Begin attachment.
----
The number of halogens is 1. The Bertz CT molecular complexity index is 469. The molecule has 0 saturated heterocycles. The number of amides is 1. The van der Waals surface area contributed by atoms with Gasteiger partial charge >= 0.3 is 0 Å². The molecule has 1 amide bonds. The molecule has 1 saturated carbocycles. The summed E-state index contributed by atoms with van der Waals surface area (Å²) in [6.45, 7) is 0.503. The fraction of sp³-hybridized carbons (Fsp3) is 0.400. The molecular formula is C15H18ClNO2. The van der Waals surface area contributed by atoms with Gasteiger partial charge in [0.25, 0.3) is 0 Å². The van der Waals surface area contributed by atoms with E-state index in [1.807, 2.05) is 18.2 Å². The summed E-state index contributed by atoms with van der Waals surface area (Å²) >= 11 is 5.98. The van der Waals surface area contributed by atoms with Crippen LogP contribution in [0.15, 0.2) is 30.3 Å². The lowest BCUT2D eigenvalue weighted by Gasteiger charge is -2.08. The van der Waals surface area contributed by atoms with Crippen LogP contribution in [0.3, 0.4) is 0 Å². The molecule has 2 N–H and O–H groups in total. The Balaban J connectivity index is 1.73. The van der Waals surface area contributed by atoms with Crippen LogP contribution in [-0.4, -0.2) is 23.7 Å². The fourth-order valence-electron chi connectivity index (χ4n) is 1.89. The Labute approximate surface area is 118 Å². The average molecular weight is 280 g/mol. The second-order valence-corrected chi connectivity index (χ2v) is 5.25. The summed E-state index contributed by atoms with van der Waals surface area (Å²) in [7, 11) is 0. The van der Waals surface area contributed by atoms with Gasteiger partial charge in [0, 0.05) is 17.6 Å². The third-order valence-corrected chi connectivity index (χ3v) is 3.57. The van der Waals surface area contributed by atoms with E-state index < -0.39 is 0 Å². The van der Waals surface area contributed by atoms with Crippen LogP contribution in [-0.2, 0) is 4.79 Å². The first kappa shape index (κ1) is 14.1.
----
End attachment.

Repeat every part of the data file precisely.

The number of halogens is 1. The Bertz CT molecular complexity index is 469. The molecule has 0 saturated heterocycles. The number of amides is 1. The van der Waals surface area contributed by atoms with Gasteiger partial charge >= 0.3 is 0 Å². The molecule has 1 amide bonds. The molecule has 1 saturated carbocycles. The summed E-state index contributed by atoms with van der Waals surface area (Å²) in [6.45, 7) is 0.503. The fraction of sp³-hybridized carbons (Fsp3) is 0.400. The molecular formula is C15H18ClNO2. The van der Waals surface area contributed by atoms with Gasteiger partial charge in [0.25, 0.3) is 0 Å². The van der Waals surface area contributed by atoms with E-state index in [1.807, 2.05) is 18.2 Å². The summed E-state index contributed by atoms with van der Waals surface area (Å²) >= 11 is 5.98. The van der Waals surface area contributed by atoms with Crippen LogP contribution in [0.15, 0.2) is 30.3 Å². The lowest BCUT2D eigenvalue weighted by Gasteiger charge is -2.08. The van der Waals surface area contributed by atoms with Crippen LogP contribution in [0.3, 0.4) is 0 Å². The molecule has 2 N–H and O–H groups in total. The Balaban J connectivity index is 1.73. The van der Waals surface area contributed by atoms with Crippen LogP contribution in [-0.4, -0.2) is 23.7 Å². The fourth-order valence-electron chi connectivity index (χ4n) is 1.89. The Labute approximate surface area is 118 Å². The average molecular weight is 280 g/mol. The second-order valence-corrected chi connectivity index (χ2v) is 5.25. The summed E-state index contributed by atoms with van der Waals surface area (Å²) in [7, 11) is 0. The van der Waals surface area contributed by atoms with Gasteiger partial charge in [0, 0.05) is 17.6 Å². The third-order valence-corrected chi connectivity index (χ3v) is 3.57. The van der Waals surface area contributed by atoms with E-state index < -0.39 is 0 Å². The van der Waals surface area contributed by atoms with Crippen LogP contribution in [-0.2, 0) is 4.79 Å². The first kappa shape index (κ1) is 14.1.